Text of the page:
Homemade Pasta (Without A Pasta Maker)
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Did you know it’s possible to make homemade pasta without a pasta maker? Because it is, and it’s actually a lot easier than you might think!
I’ve wanted to learn how to make homemade pasta from scratch for quite some time now. The thing is, when pasta’s as cheap and plentiful as it usually is at the grocery store, it’s hard to justify making it from scratch.
But now that we’re in the middle of a global pandemic and the pasta section of our local grocery store is pretty much completely bare, I figure that’s a clear enough sign that it’s time to start making my own fresh pasta at home.
Like most staple recipes that require some combination of eggs, flour and water, homemade pasta isn’t difficult to make by any stretch. In fact, as far as dough goes, it’s one of the easiest and most forgiving doughs I’ve worked with.
The problem is, I don’t have a pasta maker, so I put off even trying to make my own pasta at home for fear of it being too complicated without one.
While I do admit it would probably be easier with a pasta maker, it wasn’t exactly difficult to do it all by hand. Using a pasta maker just helps roll the dough out really thin and cuts it really straight and evenly.
Still, rolling and cutting it out by hand was more time-consuming than difficult, and it’s hard to get the dough as thin as you could with a machine.
But for anyone searching for pasta right now and unable to find it, or really for anyone who just wants to try making fresh pasta at home but doesn’t own a pasta maker, this way is really easy to do with just a rolling pin and a sharp knife or a pizza cutter.
*** Update ***
Since I wrote this post a year ago, we have since been gifted a pasta maker attachment for our KitchenAid stand mixer, and I have to admit, I MUCH prefer using the pasta maker to make my dough.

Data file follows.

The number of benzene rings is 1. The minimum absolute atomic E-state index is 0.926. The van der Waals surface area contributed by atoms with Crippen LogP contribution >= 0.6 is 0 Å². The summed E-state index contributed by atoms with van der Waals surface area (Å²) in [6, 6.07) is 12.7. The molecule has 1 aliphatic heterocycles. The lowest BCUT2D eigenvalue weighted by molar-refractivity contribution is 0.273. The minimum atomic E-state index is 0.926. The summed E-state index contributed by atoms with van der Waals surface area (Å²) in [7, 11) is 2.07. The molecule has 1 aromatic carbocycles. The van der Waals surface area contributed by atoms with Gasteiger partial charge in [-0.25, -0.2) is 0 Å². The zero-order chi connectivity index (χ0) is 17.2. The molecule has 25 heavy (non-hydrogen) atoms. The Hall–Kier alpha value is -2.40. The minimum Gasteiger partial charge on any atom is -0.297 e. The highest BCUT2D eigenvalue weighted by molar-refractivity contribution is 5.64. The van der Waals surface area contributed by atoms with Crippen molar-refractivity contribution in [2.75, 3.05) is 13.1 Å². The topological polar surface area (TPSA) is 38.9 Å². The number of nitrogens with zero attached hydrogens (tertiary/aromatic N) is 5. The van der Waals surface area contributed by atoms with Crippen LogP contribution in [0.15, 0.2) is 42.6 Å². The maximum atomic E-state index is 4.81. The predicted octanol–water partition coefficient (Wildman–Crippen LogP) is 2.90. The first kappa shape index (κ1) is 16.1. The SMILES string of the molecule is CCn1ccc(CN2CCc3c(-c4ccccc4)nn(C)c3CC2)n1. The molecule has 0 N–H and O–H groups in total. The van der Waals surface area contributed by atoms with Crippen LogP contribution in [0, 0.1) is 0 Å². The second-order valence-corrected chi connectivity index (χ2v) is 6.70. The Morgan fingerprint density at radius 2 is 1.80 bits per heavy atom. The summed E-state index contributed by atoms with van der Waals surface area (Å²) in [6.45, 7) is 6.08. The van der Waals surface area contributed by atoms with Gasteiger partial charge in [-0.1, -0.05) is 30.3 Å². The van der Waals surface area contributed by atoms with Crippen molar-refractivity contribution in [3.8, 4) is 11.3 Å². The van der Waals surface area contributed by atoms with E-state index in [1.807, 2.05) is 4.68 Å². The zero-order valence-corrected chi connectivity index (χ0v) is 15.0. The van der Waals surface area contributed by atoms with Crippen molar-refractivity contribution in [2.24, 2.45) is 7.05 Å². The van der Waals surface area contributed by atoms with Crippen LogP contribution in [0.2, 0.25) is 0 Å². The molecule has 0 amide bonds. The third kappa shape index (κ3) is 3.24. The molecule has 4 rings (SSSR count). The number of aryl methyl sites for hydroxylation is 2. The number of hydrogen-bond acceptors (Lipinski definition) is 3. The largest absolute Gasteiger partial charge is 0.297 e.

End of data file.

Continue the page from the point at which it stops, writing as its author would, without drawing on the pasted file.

While rolling pasta dough out by hand is simple enough and works in a pinch (and let’s be honest, it just feels authentic when you’re rolling out the dough with a rolling pin like an Italian nonna;), it’s still WAY quicker and easier to use a pasta maker, and the pasta gets rolled and cut much thinner than if making it by hand, which I tend to prefer.
If you don’t have an expensive countertop stand mixer but you still want authentic handmade pasta at home without all the effort you can always use a countertop style pasta roller instead. There are many affordable options available on the market but in no way are they all the same. If you’re looking for a quality pasta roller (without breaking the bank), I would recommend this one.
While you CAN roll your dough out by hand, if you intend to make homemade pasta on any sort of regular basis, I highly recommend investing in a pasta maker. And trust me, when you start making your own pasta at home, you’ll definitely want to make it on a regular basis! Just like with anything else, be it homemade bread or homegrown tomatoes, it’s hard to go back to store-bought pasta after you’ve had the homemade version!
Either way, this recipe works whether you’re using a pasta maker or rolling the dough out by hand. If using a pasta maker, follow the same recipe and instructions below, but after rolling it out with a rolling pin, feed it through your pasta maker to get the dough thinner. Start with the roller on the thickest setting and then adjust the dial and feed your dough through again and again, each time on a thinner setting until the thickness of your pasta is to your liking.